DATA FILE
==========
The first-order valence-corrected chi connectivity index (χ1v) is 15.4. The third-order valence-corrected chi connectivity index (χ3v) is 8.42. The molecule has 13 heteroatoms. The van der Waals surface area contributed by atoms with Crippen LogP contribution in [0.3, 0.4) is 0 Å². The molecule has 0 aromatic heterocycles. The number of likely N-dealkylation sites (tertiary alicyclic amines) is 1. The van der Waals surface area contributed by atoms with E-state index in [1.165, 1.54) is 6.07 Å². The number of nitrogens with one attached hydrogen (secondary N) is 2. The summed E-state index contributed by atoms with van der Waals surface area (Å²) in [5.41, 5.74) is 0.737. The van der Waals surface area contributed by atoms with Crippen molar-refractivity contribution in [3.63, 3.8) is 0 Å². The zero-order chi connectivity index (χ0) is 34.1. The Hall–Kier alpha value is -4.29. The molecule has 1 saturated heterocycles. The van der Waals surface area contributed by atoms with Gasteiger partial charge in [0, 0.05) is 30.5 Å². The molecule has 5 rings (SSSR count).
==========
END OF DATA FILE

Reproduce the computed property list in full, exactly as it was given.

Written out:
The first-order valence-corrected chi connectivity index (χ1v) is 15.4. The third-order valence-corrected chi connectivity index (χ3v) is 8.42. The molecule has 13 heteroatoms. The van der Waals surface area contributed by atoms with Crippen LogP contribution in [0.3, 0.4) is 0 Å². The molecule has 0 aromatic heterocycles. The number of likely N-dealkylation sites (tertiary alicyclic amines) is 1. The van der Waals surface area contributed by atoms with E-state index in [1.165, 1.54) is 6.07 Å². The number of nitrogens with one attached hydrogen (secondary N) is 2. The summed E-state index contributed by atoms with van der Waals surface area (Å²) in [5.41, 5.74) is 0.737. The van der Waals surface area contributed by atoms with Crippen molar-refractivity contribution in [3.63, 3.8) is 0 Å². The zero-order chi connectivity index (χ0) is 34.1. The Hall–Kier alpha value is -4.29. The molecule has 1 saturated heterocycles. The van der Waals surface area contributed by atoms with Gasteiger partial charge in [0, 0.05) is 30.5 Å². The molecule has 5 rings (SSSR count).